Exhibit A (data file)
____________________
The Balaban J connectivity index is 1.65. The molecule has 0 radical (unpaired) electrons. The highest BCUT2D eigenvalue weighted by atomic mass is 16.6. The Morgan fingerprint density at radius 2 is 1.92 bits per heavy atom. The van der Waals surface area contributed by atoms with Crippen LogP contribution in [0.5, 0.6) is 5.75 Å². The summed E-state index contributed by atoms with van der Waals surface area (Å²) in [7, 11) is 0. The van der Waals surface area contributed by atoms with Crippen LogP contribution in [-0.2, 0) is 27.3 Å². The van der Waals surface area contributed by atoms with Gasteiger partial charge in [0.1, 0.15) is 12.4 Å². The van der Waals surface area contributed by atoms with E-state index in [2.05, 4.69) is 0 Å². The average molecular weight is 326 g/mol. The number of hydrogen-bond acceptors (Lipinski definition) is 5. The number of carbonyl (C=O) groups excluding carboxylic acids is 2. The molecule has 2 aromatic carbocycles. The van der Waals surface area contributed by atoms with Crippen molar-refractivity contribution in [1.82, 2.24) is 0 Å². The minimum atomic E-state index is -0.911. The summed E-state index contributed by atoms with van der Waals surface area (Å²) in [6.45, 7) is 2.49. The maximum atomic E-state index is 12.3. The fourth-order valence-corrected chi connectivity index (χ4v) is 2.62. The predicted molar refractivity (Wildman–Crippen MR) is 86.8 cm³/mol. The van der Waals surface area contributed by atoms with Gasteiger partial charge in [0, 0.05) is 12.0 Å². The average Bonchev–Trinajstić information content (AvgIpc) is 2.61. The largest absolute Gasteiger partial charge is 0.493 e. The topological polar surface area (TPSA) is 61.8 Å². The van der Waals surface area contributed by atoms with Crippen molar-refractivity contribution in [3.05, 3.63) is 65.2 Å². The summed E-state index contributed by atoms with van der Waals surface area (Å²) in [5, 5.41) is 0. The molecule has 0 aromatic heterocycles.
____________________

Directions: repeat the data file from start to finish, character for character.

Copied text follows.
The Balaban J connectivity index is 1.65. The molecule has 0 radical (unpaired) electrons. The highest BCUT2D eigenvalue weighted by atomic mass is 16.6. The Morgan fingerprint density at radius 2 is 1.92 bits per heavy atom. The van der Waals surface area contributed by atoms with Crippen LogP contribution in [0.5, 0.6) is 5.75 Å². The summed E-state index contributed by atoms with van der Waals surface area (Å²) in [7, 11) is 0. The van der Waals surface area contributed by atoms with Crippen LogP contribution in [-0.2, 0) is 27.3 Å². The van der Waals surface area contributed by atoms with Gasteiger partial charge in [0.1, 0.15) is 12.4 Å². The van der Waals surface area contributed by atoms with E-state index in [2.05, 4.69) is 0 Å². The average molecular weight is 326 g/mol. The number of hydrogen-bond acceptors (Lipinski definition) is 5. The number of carbonyl (C=O) groups excluding carboxylic acids is 2. The molecule has 2 aromatic carbocycles. The van der Waals surface area contributed by atoms with Crippen molar-refractivity contribution in [1.82, 2.24) is 0 Å². The minimum atomic E-state index is -0.911. The summed E-state index contributed by atoms with van der Waals surface area (Å²) in [6.45, 7) is 2.49. The maximum atomic E-state index is 12.3. The fourth-order valence-corrected chi connectivity index (χ4v) is 2.62. The predicted molar refractivity (Wildman–Crippen MR) is 86.8 cm³/mol. The van der Waals surface area contributed by atoms with Gasteiger partial charge in [0, 0.05) is 12.0 Å². The average Bonchev–Trinajstić information content (AvgIpc) is 2.61. The largest absolute Gasteiger partial charge is 0.493 e. The topological polar surface area (TPSA) is 61.8 Å². The van der Waals surface area contributed by atoms with Crippen molar-refractivity contribution in [3.05, 3.63) is 65.2 Å². The summed E-state index contributed by atoms with van der Waals surface area (Å²) in [5, 5.41) is 0. The molecule has 0 aromatic heterocycles.